It is easy to be rejected if you display a poor attitude. Do not walk into the practice assuming that you will get the approval. It is best if you believe that the doctor will show resistance to the idea. It is your goal to change their opinion.
4 – Visit a Dispensary for Information
Typically, you would only go to a dispensary to purchase high-quality marijuana once you have the MMJ card. However, you can chat with the budtender to learn more about the process. Perhaps they are aware of a marijuana-friendly physician, or else they can help you get in touch with one of their contacts.
Why would a dispensary help you in this manner? Think about it: If you get your card, you’re likely to return as a happy customer, which means more money for them!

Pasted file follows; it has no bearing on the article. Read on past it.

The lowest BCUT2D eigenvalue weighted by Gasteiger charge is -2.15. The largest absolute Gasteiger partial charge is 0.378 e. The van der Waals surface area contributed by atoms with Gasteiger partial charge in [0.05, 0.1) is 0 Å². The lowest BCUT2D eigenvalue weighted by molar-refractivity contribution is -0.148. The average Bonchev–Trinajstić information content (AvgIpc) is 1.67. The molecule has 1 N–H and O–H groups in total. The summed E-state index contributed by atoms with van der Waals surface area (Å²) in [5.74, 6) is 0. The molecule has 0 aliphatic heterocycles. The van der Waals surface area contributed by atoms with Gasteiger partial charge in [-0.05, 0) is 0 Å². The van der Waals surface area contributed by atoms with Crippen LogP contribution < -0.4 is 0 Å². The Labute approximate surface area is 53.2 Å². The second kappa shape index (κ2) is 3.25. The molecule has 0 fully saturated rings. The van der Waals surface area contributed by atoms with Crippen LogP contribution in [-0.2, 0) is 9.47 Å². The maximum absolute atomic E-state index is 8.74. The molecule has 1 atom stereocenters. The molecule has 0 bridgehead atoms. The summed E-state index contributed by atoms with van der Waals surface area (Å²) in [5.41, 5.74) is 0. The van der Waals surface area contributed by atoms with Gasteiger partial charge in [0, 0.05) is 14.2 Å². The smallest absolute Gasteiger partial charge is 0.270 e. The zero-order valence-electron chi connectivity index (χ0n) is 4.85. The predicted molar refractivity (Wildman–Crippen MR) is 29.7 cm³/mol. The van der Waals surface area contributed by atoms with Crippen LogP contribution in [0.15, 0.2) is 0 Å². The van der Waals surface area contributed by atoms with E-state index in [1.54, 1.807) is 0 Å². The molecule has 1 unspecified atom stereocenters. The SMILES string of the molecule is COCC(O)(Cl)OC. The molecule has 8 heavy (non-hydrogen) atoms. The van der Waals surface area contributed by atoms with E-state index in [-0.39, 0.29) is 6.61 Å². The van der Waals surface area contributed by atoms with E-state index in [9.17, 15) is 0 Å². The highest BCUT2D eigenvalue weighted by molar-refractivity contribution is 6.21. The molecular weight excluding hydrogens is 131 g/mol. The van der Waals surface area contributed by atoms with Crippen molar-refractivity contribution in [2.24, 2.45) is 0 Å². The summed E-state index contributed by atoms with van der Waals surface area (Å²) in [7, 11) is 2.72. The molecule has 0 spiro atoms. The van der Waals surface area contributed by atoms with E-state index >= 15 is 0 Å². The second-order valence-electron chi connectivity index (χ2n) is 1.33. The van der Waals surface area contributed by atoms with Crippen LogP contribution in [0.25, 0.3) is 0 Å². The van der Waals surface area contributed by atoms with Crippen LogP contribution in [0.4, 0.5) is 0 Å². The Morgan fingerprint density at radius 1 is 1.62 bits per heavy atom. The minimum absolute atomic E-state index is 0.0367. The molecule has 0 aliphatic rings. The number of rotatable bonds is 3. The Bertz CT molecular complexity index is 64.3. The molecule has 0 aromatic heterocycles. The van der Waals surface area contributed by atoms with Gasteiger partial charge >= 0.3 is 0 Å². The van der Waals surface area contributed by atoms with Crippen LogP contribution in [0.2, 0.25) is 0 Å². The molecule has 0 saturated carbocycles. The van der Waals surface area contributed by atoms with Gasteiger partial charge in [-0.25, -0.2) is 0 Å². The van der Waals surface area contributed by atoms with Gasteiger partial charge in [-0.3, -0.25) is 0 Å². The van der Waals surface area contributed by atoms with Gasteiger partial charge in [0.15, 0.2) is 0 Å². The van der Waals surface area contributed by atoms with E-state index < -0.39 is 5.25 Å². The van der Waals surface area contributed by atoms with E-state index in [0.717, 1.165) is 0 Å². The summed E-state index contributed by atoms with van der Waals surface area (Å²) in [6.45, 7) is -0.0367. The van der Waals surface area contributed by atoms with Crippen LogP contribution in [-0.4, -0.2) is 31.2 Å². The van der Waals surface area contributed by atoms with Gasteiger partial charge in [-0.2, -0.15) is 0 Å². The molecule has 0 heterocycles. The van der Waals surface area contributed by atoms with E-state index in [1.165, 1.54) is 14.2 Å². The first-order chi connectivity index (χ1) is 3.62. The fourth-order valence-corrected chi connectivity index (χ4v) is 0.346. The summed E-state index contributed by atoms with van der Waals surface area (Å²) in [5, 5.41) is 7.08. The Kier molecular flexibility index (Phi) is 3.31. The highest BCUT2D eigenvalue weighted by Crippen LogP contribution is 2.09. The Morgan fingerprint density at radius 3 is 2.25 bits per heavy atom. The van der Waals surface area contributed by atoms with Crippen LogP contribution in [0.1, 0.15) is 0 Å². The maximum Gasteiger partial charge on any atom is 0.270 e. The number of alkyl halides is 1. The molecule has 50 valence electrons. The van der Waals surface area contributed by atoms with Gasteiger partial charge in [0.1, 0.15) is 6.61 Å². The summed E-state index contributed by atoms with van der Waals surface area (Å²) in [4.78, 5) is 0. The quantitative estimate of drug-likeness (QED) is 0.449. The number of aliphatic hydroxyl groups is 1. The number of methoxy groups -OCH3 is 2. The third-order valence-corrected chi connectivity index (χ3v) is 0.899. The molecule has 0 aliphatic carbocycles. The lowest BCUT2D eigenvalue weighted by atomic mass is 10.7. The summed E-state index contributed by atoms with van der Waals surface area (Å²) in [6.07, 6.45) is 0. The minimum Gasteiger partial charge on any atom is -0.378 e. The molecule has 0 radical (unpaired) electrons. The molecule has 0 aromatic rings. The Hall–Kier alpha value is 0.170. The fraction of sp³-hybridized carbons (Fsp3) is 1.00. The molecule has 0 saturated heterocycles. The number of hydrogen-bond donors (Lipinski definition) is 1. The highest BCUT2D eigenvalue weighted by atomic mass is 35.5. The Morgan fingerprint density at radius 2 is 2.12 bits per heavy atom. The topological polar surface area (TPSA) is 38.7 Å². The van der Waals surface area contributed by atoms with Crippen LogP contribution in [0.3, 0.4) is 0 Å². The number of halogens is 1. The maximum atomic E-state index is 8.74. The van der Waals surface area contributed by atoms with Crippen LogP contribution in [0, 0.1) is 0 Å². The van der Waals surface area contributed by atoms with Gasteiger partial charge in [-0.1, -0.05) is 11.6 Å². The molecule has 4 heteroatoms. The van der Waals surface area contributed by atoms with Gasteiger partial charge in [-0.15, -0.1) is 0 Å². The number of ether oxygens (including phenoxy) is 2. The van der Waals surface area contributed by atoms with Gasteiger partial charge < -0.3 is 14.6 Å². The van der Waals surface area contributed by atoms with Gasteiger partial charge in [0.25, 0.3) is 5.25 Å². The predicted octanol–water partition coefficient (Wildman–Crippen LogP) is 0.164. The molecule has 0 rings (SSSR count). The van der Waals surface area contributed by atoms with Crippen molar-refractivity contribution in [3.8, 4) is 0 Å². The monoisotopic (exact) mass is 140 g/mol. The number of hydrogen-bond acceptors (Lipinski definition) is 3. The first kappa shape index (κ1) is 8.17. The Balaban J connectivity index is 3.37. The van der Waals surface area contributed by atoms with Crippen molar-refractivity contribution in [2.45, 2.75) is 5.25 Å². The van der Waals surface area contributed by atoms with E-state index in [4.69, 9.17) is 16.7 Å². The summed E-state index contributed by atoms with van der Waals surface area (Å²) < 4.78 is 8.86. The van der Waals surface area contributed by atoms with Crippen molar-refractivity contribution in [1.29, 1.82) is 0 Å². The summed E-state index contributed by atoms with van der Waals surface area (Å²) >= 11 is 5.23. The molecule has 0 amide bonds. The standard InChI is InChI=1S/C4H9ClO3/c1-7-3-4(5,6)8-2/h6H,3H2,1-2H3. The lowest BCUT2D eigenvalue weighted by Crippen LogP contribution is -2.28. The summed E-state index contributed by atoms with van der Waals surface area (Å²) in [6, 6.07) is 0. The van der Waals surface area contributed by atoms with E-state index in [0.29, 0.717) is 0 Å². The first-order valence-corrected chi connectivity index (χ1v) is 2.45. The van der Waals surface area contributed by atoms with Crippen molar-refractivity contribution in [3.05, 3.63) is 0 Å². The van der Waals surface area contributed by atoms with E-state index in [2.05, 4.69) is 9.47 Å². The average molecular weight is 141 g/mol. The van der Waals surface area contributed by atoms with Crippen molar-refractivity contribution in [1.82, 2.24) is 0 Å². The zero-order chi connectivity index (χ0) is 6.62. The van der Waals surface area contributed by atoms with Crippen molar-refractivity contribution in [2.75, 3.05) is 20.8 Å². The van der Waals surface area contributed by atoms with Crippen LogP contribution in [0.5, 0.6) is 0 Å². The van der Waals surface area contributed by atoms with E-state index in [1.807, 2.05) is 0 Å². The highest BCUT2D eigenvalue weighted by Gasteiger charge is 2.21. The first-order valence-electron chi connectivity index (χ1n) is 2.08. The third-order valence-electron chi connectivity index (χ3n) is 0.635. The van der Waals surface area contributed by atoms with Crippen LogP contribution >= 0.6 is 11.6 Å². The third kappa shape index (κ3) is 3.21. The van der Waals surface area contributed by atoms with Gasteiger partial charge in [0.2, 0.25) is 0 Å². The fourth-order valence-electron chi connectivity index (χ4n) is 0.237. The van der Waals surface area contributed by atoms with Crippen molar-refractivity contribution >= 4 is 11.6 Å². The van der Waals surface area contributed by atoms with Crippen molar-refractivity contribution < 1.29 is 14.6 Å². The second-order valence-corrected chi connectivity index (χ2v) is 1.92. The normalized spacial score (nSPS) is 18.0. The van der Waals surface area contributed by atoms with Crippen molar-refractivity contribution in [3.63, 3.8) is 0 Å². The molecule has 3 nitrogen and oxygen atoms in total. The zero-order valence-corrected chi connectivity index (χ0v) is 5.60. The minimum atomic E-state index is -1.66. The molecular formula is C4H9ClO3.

5 – Go Online
A few years ago, being rejected for an MMJ recommendation was terrible news. You had to try and find another doctor in what was a slow and tiring process. If you have a debilitating condition which restricts movement, the last thing you need is a lengthy trek across your state to find a suitable doctor.
Thankfully, technology has come to the rescue. Companies such as Eaze and NuggMD have made it easier than ever to receive an MMJ application approval from a doctor. With NuggMD, for example, it costs just $39, and you can receive approval in minutes. The main downside is availability. You can only use Nugg in California, Nevada, and New York at present, for example.
Final Thoughts on MMJ Application Refusal
Unfortunately, the ease of getting an MMJ card depends on where you live. Even in the 33 states (plus D.C) where marijuana is accessible in some form, the quality of the state programs varies massively. If you’re lucky enough to live in California, approval is minutes away, and you don’t even need to leave your home!